"Thou hast given a banner to them that fear thee, that it may be displayed because of truth." — (Psalm 60:4)
"Lift ye up a banner upon the high mountain, exalt the voice unto them." — (Isaiah 13:2)
Devoted To The Defense Of The Church Against All Errors And Innovations
Vol.VI No.XIII Pg.34-35
July/August 1944

Aiding And Abetting Norris

That the readers may know the ends to which false brethren will go in their determination to wreak personal vengeance, we let them look into some of the following letters. It is humiliating to know that certain brethren among us would actually aid and abet J. Frank Norris in his diabolical plans to destroy some of us individually - and because they wanted to see us destroyed, they gave him aid. In doing so, they thought only of the satiation of their malice, never considering the harm they were doing to the Cause of the Lord. We have never retaliated - not once. But in giving to the public the documents that belong to this exposure, the particular letters that contain this information, and some of the names, cannot in fairness be withheld. We let them pass for their merits, or demerits, the latter being far greater than the former.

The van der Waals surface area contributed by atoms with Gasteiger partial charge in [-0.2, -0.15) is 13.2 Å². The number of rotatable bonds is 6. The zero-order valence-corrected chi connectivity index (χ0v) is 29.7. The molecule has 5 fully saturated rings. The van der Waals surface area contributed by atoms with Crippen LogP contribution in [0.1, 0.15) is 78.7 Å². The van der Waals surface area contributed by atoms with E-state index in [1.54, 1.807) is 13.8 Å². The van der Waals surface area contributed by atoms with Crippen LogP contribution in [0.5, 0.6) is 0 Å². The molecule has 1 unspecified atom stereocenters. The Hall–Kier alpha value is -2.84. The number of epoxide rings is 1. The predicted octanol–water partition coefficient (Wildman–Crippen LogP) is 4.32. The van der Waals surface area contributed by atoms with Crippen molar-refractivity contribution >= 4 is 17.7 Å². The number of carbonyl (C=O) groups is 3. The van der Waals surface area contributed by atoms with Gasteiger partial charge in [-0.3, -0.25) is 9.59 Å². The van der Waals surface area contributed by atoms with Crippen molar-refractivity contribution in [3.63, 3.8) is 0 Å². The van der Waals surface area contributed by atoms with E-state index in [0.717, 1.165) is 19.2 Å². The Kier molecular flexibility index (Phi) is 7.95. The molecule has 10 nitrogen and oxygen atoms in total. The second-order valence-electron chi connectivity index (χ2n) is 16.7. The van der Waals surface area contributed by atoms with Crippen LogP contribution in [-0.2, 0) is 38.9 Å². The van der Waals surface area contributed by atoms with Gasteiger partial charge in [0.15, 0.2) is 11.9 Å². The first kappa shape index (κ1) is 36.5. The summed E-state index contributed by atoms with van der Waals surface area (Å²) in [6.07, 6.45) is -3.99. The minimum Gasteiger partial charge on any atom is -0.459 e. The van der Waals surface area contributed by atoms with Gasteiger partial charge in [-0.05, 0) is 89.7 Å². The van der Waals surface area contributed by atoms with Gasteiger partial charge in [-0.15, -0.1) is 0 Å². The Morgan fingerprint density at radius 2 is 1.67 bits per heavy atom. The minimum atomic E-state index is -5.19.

First of all, a letter from Mr. Norris revealing his conniving with a certain "doctor" among us, whom he referred to as his "good friend," and "other brethren in Tennessee." The source of this "information" is revealing, indeed.

Feb. 16, 1935

My Dear Sir:

Your extended communication received, and ninety-five percent of it is untrue. I am not going to re-debate the questions with you.

Sufficient to say that several members of your denomination have joined my church, but none of mine has joined yours, as a result of the debate. We have names and addresses.

You are at perfect liberty to "cross swords" whenever you desire. I am going to have much to say about it on the air, and I am going to read my side of the debate over the radio, and the whole circumstances will be given out from time to time.

Most certainly your record was the deciding factor in causing me to protect my interest. For your information I have your full record from Dr. George C. Brewer and other brethren in Tennessee, also have your record in California. And I say it you most kindly that all your ill temper that you showed in your letter and which ruined your side of the debate-all that amuses me. I think you are a young man of a certain amount of ability, but not nearly as much in the opinion of others as in your own.

Yours with best wishes for a continued improvement, J. Frank Norris.

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Note: This letter from Mr. Norris was not answered. The answer to it is found in our notes and comments in the preceding pages. The letter bears unmistakable evidence of his deep disappointment, bitter defeat and his determination for revenge. Every letter received from Mr. Norris contained personal insults and character assaults. And in each case he revealed clearly that he was being coached by Brewer, Boll and Neal, with help from other sources unmentioned by him but not unknown to me.